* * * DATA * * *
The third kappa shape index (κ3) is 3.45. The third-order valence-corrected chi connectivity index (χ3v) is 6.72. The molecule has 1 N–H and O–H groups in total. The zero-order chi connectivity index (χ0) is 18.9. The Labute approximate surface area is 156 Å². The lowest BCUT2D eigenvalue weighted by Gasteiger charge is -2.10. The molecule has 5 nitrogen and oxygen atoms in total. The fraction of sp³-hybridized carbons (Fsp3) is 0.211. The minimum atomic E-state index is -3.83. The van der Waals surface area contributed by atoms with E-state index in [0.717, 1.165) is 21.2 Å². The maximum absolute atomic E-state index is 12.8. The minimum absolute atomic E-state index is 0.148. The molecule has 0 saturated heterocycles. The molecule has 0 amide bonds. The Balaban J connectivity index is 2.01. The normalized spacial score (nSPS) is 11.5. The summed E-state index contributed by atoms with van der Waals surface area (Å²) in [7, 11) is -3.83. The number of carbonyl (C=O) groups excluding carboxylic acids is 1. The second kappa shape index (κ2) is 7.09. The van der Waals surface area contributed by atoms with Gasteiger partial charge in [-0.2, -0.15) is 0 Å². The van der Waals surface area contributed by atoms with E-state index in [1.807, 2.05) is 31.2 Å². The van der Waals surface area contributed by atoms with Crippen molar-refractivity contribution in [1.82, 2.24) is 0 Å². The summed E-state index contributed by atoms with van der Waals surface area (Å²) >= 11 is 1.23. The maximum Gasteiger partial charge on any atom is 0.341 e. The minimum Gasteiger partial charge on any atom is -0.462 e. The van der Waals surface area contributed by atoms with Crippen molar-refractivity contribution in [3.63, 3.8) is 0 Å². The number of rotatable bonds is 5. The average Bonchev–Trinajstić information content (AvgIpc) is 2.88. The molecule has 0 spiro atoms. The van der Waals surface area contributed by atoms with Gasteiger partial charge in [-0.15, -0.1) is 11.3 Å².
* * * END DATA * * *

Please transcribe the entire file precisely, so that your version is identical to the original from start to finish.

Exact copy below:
The third kappa shape index (κ3) is 3.45. The third-order valence-corrected chi connectivity index (χ3v) is 6.72. The molecule has 1 N–H and O–H groups in total. The zero-order chi connectivity index (χ0) is 18.9. The Labute approximate surface area is 156 Å². The lowest BCUT2D eigenvalue weighted by Gasteiger charge is -2.10. The molecule has 5 nitrogen and oxygen atoms in total. The fraction of sp³-hybridized carbons (Fsp3) is 0.211. The minimum atomic E-state index is -3.83. The van der Waals surface area contributed by atoms with E-state index in [0.717, 1.165) is 21.2 Å². The maximum absolute atomic E-state index is 12.8. The minimum absolute atomic E-state index is 0.148. The molecule has 0 saturated heterocycles. The molecule has 0 amide bonds. The Balaban J connectivity index is 2.01. The normalized spacial score (nSPS) is 11.5. The summed E-state index contributed by atoms with van der Waals surface area (Å²) in [7, 11) is -3.83. The number of carbonyl (C=O) groups excluding carboxylic acids is 1. The second kappa shape index (κ2) is 7.09. The van der Waals surface area contributed by atoms with Gasteiger partial charge in [-0.2, -0.15) is 0 Å². The van der Waals surface area contributed by atoms with E-state index in [1.807, 2.05) is 31.2 Å². The van der Waals surface area contributed by atoms with Crippen molar-refractivity contribution in [1.82, 2.24) is 0 Å². The summed E-state index contributed by atoms with van der Waals surface area (Å²) >= 11 is 1.23. The maximum Gasteiger partial charge on any atom is 0.341 e. The minimum Gasteiger partial charge on any atom is -0.462 e. The van der Waals surface area contributed by atoms with Crippen molar-refractivity contribution in [3.63, 3.8) is 0 Å². The number of rotatable bonds is 5. The average Bonchev–Trinajstić information content (AvgIpc) is 2.88. The molecule has 0 spiro atoms. The van der Waals surface area contributed by atoms with Gasteiger partial charge in [-0.15, -0.1) is 11.3 Å².